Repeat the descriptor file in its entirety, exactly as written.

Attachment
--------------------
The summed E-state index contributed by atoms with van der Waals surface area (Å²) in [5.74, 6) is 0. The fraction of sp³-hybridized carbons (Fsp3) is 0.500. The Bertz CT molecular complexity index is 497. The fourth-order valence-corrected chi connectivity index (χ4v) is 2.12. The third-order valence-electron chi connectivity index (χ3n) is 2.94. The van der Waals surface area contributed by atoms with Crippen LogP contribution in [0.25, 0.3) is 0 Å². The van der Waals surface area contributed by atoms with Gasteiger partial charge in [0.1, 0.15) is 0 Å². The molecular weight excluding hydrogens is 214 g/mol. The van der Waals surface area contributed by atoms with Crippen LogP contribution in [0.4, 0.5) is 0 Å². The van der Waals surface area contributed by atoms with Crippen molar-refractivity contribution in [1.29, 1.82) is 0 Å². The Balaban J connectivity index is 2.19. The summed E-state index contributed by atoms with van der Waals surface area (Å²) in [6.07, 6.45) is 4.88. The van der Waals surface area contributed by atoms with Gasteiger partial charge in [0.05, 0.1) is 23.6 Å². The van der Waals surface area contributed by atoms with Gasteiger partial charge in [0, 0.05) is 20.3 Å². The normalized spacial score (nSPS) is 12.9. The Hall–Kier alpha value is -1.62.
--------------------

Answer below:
The summed E-state index contributed by atoms with van der Waals surface area (Å²) in [5.74, 6) is 0. The fraction of sp³-hybridized carbons (Fsp3) is 0.500. The Bertz CT molecular complexity index is 497. The fourth-order valence-corrected chi connectivity index (χ4v) is 2.12. The third-order valence-electron chi connectivity index (χ3n) is 2.94. The van der Waals surface area contributed by atoms with Crippen LogP contribution in [0.25, 0.3) is 0 Å². The van der Waals surface area contributed by atoms with Gasteiger partial charge in [0.1, 0.15) is 0 Å². The molecular weight excluding hydrogens is 214 g/mol. The van der Waals surface area contributed by atoms with Crippen LogP contribution in [0.4, 0.5) is 0 Å². The van der Waals surface area contributed by atoms with Crippen molar-refractivity contribution in [1.29, 1.82) is 0 Å². The Balaban J connectivity index is 2.19. The summed E-state index contributed by atoms with van der Waals surface area (Å²) in [6.07, 6.45) is 4.88. The van der Waals surface area contributed by atoms with Gasteiger partial charge in [0.05, 0.1) is 23.6 Å². The van der Waals surface area contributed by atoms with Gasteiger partial charge in [0, 0.05) is 20.3 Å². The normalized spacial score (nSPS) is 12.9. The Hall–Kier alpha value is -1.62.